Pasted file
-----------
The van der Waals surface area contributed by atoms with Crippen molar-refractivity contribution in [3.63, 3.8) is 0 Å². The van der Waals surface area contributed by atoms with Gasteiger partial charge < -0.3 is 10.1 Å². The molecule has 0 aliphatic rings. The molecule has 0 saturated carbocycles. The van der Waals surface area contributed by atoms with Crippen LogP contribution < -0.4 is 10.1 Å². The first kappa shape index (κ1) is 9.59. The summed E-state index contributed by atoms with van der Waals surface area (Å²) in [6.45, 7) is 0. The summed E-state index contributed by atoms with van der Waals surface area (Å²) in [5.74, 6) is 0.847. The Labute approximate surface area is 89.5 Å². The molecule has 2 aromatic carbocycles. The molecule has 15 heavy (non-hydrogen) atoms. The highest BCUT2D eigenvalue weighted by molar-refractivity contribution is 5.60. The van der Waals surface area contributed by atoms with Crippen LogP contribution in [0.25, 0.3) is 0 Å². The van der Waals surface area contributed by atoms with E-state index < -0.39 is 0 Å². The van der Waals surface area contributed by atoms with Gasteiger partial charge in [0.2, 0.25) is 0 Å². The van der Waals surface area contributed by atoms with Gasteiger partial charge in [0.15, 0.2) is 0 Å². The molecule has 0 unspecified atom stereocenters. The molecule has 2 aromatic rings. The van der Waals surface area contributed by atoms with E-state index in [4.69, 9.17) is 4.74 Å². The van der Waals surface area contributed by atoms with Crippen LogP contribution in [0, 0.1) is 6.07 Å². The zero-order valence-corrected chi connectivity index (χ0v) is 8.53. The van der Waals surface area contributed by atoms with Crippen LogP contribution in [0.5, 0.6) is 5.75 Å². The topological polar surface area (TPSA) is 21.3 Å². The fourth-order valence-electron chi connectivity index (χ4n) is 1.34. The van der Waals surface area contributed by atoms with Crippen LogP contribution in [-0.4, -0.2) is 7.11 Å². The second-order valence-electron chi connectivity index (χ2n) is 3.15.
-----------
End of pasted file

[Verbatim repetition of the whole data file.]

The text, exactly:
The van der Waals surface area contributed by atoms with Crippen molar-refractivity contribution in [3.63, 3.8) is 0 Å². The van der Waals surface area contributed by atoms with Gasteiger partial charge < -0.3 is 10.1 Å². The molecule has 0 aliphatic rings. The molecule has 0 saturated carbocycles. The van der Waals surface area contributed by atoms with Crippen LogP contribution < -0.4 is 10.1 Å². The first kappa shape index (κ1) is 9.59. The summed E-state index contributed by atoms with van der Waals surface area (Å²) in [6.45, 7) is 0. The summed E-state index contributed by atoms with van der Waals surface area (Å²) in [5.74, 6) is 0.847. The Labute approximate surface area is 89.5 Å². The molecule has 2 aromatic carbocycles. The molecule has 15 heavy (non-hydrogen) atoms. The highest BCUT2D eigenvalue weighted by molar-refractivity contribution is 5.60. The van der Waals surface area contributed by atoms with Crippen LogP contribution in [0.25, 0.3) is 0 Å². The van der Waals surface area contributed by atoms with E-state index < -0.39 is 0 Å². The van der Waals surface area contributed by atoms with Gasteiger partial charge in [0.2, 0.25) is 0 Å². The van der Waals surface area contributed by atoms with Gasteiger partial charge in [0.15, 0.2) is 0 Å². The molecule has 0 unspecified atom stereocenters. The molecule has 2 aromatic rings. The van der Waals surface area contributed by atoms with E-state index in [4.69, 9.17) is 4.74 Å². The van der Waals surface area contributed by atoms with Crippen LogP contribution in [0, 0.1) is 6.07 Å². The zero-order valence-corrected chi connectivity index (χ0v) is 8.53. The van der Waals surface area contributed by atoms with Crippen LogP contribution in [0.5, 0.6) is 5.75 Å². The topological polar surface area (TPSA) is 21.3 Å². The fourth-order valence-electron chi connectivity index (χ4n) is 1.34. The van der Waals surface area contributed by atoms with Crippen LogP contribution in [-0.4, -0.2) is 7.11 Å². The second-order valence-electron chi connectivity index (χ2n) is 3.15.